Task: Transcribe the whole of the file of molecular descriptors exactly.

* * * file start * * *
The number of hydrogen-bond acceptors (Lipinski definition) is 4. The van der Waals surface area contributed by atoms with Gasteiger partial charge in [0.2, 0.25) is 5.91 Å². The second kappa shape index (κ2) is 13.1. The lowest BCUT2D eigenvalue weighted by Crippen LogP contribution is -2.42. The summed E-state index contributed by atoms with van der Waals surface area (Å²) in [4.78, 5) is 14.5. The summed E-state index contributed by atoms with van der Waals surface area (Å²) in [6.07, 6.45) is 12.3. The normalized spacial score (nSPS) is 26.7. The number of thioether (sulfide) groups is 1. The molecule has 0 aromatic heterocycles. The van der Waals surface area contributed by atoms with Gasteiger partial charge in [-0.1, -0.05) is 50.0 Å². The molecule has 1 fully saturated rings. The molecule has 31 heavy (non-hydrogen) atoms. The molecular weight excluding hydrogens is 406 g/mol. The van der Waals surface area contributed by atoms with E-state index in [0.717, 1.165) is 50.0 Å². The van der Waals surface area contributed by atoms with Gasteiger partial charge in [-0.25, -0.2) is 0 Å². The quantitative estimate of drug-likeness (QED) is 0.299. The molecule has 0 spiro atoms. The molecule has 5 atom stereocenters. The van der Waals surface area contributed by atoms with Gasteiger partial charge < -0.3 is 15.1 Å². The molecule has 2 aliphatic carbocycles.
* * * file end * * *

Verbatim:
The number of hydrogen-bond acceptors (Lipinski definition) is 4. The van der Waals surface area contributed by atoms with Gasteiger partial charge in [0.2, 0.25) is 5.91 Å². The second kappa shape index (κ2) is 13.1. The lowest BCUT2D eigenvalue weighted by Crippen LogP contribution is -2.42. The summed E-state index contributed by atoms with van der Waals surface area (Å²) in [4.78, 5) is 14.5. The summed E-state index contributed by atoms with van der Waals surface area (Å²) in [6.07, 6.45) is 12.3. The normalized spacial score (nSPS) is 26.7. The number of thioether (sulfide) groups is 1. The molecule has 0 aromatic heterocycles. The van der Waals surface area contributed by atoms with Gasteiger partial charge in [-0.1, -0.05) is 50.0 Å². The molecule has 1 fully saturated rings. The molecule has 31 heavy (non-hydrogen) atoms. The molecular weight excluding hydrogens is 406 g/mol. The van der Waals surface area contributed by atoms with E-state index in [0.717, 1.165) is 50.0 Å². The van der Waals surface area contributed by atoms with Gasteiger partial charge in [-0.25, -0.2) is 0 Å². The quantitative estimate of drug-likeness (QED) is 0.299. The molecule has 0 spiro atoms. The molecule has 5 atom stereocenters. The van der Waals surface area contributed by atoms with Gasteiger partial charge < -0.3 is 15.1 Å². The molecule has 2 aliphatic carbocycles.